Virtual reality and the battle to stream play online are set to take center stage at an Electronic Entertainment Expo (E3) video game extravaganza opening in Los Angeles tomorrow.
Blockbuster video games are to once again be the main event at the industry’s biggest trade show, but in the wings, attention is likely to shift to the promise of stepping into the games virtually and streaming them as spectator sports.
“Like every year, E3 will be about the marquee video game titles that will take the world by storm,” TechSavvy Global LLC analyst Scott Steinberg told reporters on Saturday. “[However,] there are side battles going on. YouTube is making a play to be the absolute destination for gamers, but Twitch has a strong position. Of course, you have virtual reality.”
Analysts expect this E3 to be a coming-of-age of sorts for virtual reality, which has been around for decades, but remained an unfulfilled promise for gamers eager to immerse themselves in fantasy worlds.
Facebook Inc-owned virtual reality firm Oculus VR Inc has promised hands-on demonstrations of games at E3.
Oculus aimed squarely at video game lovers on Thursday as it unveiled Rift headsets that it plans to begin selling early next year.
It did not disclose pricing for the Rift headset, which is to come with an Xbox controller due to an alliance with console maker Microsoft Corp.
“There was always this distance between players and the game,” Oculus Studios head Jason Rubin said. “Virtual reality lets you step through that window.”
Sony Corp’s big presence at E3 is to include demonstrations on Project Morpheus virtual reality headgear it is readying for market.
“Immersive technologies have a lot more to offer than video games, but it is a great place to start,” Gartner analyst Brian Blau said. “Game developers know how to get people immersed in graphical simulations better than anybody; it is natural to think they will be first in line to create content.”
Blau expected the virtual reality market to be fiercely competitive.
Google Inc’s video-sharing powerhouse is set to face off against Twitch at E3, where YouTube plans to preview a version of its platform tailored to gamers.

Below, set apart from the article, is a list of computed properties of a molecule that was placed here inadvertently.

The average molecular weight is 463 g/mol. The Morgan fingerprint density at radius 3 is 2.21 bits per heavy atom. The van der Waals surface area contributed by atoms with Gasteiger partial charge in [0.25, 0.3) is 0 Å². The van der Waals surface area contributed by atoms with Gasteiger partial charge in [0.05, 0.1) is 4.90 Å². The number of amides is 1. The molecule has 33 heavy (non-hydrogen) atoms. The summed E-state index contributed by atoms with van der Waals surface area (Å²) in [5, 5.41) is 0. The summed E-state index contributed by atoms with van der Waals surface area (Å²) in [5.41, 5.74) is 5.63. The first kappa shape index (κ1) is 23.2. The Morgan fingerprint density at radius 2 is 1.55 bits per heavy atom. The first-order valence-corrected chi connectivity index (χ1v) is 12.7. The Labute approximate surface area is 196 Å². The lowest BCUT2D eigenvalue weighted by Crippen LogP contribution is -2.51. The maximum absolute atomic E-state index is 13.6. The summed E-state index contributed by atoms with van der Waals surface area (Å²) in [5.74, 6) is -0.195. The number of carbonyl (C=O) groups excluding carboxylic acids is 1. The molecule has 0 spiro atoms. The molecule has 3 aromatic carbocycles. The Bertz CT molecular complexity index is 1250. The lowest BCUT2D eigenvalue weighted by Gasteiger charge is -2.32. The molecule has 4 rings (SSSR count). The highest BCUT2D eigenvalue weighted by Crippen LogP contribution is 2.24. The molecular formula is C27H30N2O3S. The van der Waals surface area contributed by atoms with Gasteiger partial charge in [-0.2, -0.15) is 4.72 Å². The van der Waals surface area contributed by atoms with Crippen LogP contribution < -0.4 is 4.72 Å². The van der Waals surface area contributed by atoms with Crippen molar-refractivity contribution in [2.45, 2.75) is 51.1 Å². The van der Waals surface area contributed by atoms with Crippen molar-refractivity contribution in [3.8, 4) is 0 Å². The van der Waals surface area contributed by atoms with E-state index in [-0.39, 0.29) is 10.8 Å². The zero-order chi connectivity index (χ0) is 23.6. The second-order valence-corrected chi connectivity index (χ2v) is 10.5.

YouTube is creating an online arena devoted to video game play, jumping onto a hot “e-sports” trend and challenging leading video game play broadcasting platform Twitch.
YouTube Gaming is to debut in Britain and the US in the coming months, product manager Alan Joyce said.
“YouTube Gaming is built to be all about your favorite games and gamers, with more videos than anywhere else,” Joyce said in a blog post.
Similarly, Amazon.com Inc-owned Twitch is set to have a strong presence at E3, with plans to live-stream news conferences, demos and interviews.
Twitch, which was acquired by Amazon last year for US$970 million in cash, plans to augment its English-language broadcasts with regionalized shows from partners including Rocket Beans TV in German and Jeuxvideo in French.
San Francisco-based Twitch streams games being played for non-playing viewers to watch and hosts gaming events.
It also allows viewers to chat with the players and others, lending it some of the qualities of social networking Web sites.
Twitch capabilities are built into new Xbox One and PlayStation 4 consoles.
US video game titan Bethesda Softworks LLC was to hold its first-ever major media event late yesterday in the Dolby Theatre, best known as the home of the Academy Awards.
Bethesda has promised to debut a highly anticipated new installment in its Fallout post-apocalyptic action game franchise.
“We know what this game means to everyone,” game director Todd Howard said in a news release. “The time and technology have allowed us to be more ambitious than ever.”
In keeping with years past, the day before E3 officially opens was to be packed with theatrical media events revealing scenes from new versions of much-loved games on Xbox One, PlayStation 4 or Wii U consoles.
Top-selling game franchises promoting new installments are to include Batman, Assassin’s Creed, Mass Effect and Call of Duty.
“You are going to see more of the same, only better,” Steinberg said of game makers’ trend toward safe bets on franchises with strong followings.
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